This is Zambia: Diet and Weight Gain
March 4, 2013 § 8 Comments
“Laura, you should gain some weight.” – Pastor Z.
This is what my pastor once said to me at a dinner at his house. In Zambia, being fat does not necessarily have the same connotations that it does in America.
To an American, if you are overweight, it generally means that you eat too much and don’t exercise enough.
To a Zambian, if you are overweight, it generally means that you have more than enough to eat, don’t have HIV/AIDS, and are rich (or being well taken care of). Being “fat” can even be a compliment!
The common diet in Zambia consists mainly of nshima and ndiyo, or relishes . Nshima is the staple food, which is ground maize that is then cooked into a thickened porridge (sort of like mashed potato consistency). The relishes are cooked in vegetable oil with tomato and onion. They may include vegetable relish (pumpkin leaves, cabbage, broccoli rape, or other greens), and may also include a protein of kapenta (sardines), chicken, beef, game, eggs, or bream (tilapia). It is also common to eat rice, beans, and fried chicken and chips (my personal fave!).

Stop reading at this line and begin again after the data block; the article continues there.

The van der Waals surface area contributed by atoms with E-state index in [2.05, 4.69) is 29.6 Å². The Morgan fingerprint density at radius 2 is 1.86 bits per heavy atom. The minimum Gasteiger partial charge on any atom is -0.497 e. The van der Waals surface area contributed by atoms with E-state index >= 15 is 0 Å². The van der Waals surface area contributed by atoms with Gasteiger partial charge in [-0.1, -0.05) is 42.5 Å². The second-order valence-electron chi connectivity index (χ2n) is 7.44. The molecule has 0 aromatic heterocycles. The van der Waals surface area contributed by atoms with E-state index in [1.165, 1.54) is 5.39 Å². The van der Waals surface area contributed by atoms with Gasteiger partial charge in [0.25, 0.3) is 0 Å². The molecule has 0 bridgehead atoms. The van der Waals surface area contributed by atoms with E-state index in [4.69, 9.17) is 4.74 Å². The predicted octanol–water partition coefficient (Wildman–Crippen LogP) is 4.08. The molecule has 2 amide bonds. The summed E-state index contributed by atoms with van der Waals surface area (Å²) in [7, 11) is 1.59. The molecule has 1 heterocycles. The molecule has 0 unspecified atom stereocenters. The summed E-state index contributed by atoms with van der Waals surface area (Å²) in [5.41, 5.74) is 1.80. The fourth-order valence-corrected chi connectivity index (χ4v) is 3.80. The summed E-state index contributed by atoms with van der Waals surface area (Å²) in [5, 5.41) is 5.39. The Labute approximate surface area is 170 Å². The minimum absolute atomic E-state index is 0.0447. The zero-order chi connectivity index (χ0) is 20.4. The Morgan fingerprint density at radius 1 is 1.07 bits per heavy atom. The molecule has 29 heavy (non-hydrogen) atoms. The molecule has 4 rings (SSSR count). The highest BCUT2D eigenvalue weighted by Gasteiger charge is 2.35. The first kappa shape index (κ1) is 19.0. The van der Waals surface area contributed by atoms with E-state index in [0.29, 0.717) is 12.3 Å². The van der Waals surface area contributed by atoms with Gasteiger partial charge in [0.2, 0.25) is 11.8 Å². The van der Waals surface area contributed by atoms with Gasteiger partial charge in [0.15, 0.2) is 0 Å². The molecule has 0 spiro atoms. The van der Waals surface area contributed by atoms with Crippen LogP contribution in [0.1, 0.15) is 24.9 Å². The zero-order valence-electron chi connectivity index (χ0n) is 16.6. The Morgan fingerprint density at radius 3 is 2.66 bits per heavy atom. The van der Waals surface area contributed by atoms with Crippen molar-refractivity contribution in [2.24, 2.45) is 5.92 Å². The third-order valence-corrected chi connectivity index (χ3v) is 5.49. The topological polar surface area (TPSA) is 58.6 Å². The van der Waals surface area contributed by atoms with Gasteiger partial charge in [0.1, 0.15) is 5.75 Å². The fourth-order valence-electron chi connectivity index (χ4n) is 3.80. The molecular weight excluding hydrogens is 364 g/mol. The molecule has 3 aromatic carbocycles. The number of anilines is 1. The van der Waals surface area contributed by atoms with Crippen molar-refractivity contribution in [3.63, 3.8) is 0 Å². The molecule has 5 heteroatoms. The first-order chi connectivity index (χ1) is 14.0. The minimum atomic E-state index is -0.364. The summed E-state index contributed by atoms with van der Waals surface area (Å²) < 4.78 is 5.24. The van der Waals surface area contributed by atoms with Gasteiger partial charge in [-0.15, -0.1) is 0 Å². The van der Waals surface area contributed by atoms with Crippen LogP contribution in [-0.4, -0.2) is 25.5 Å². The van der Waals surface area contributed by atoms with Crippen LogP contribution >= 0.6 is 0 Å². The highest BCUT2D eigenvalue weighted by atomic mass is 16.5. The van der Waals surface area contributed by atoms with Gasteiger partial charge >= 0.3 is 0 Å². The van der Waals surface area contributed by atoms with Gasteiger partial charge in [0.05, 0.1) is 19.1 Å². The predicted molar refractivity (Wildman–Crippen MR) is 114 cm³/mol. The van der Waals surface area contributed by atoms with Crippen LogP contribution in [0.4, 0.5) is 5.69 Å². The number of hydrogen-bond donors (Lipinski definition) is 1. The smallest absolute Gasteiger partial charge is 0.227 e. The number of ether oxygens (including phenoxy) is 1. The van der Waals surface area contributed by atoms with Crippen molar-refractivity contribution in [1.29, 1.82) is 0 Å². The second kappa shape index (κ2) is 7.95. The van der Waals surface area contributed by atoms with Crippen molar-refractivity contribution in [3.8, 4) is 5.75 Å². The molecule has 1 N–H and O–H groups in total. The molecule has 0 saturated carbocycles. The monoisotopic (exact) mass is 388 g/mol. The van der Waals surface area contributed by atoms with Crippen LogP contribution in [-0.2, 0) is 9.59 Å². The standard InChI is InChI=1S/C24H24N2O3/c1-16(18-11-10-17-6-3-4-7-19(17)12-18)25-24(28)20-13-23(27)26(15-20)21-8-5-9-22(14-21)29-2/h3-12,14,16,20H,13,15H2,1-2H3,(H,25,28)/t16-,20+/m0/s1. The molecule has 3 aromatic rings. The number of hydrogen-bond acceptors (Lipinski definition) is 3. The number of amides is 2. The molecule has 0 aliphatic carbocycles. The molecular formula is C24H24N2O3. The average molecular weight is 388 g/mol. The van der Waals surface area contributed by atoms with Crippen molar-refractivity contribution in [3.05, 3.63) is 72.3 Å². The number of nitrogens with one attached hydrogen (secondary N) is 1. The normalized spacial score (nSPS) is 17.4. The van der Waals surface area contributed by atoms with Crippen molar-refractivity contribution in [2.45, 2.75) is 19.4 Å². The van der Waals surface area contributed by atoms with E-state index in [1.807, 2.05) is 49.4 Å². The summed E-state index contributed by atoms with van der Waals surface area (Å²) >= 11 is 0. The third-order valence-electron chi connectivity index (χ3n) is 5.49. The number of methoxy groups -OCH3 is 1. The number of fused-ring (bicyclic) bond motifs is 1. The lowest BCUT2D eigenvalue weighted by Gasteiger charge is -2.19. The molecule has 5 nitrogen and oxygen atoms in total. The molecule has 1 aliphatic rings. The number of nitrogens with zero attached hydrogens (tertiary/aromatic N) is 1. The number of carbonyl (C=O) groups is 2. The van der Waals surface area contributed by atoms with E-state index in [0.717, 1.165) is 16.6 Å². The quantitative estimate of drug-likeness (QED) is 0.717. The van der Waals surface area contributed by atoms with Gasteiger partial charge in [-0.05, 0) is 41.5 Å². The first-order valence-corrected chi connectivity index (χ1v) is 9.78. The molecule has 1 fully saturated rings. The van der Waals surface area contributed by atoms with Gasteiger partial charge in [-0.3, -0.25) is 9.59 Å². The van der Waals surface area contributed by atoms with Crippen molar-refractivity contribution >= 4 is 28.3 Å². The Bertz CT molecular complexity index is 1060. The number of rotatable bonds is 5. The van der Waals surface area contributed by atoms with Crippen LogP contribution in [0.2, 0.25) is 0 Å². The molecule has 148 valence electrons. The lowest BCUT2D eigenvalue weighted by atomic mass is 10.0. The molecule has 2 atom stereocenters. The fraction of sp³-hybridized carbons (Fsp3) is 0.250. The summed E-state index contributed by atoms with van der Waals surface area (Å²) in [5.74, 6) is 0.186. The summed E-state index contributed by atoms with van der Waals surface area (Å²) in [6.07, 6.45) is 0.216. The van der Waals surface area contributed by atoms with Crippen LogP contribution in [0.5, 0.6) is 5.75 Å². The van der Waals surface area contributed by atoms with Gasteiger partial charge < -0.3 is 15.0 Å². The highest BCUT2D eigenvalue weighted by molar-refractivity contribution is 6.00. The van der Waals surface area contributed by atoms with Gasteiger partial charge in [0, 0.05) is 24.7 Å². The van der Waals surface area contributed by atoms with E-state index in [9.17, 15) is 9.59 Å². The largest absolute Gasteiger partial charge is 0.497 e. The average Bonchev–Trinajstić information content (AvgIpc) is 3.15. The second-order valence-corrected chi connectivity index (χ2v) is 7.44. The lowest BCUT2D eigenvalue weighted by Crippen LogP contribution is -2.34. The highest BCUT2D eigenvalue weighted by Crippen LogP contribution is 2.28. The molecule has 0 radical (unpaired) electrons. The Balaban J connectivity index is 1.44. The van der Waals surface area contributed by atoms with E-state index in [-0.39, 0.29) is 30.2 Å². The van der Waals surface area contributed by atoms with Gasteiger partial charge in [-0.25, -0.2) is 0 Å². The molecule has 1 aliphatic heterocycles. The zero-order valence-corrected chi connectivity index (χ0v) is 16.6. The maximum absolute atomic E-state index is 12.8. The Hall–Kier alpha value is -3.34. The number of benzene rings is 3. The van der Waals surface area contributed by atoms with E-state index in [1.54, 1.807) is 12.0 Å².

The meal is always eaten with your right hand by taking a small amount of nshima, rolling it in your hand, and eating it together with a relish.
The diet is full of carbohydrates and fats. You are well off if you have enough protein in your diet. Many poor children are stunted and wasted simply because of the lack of protein and vitamins in their diets. However, the heartiness of the nshima still can provide that “full feeling” so that they are not hungry after eating.
On the other side, too much of this diet can cause the same obesity and health problems that we see in America. Although it is only relatively recently that these negative effects are starting to become evident in Zambia. As people live longer, they are being diagnosed with the illnesses of diabetes, high blood pressure, and cardiac disease. It is said locally that whole families are forced by their parents to go out jogging each morning because of too many chicken and chips!
Pastor Z. was trying to explain to me how I should eat more so that my parents know that Ben is taking good care of me. Somehow I think we can convince them of that without me gaining weight.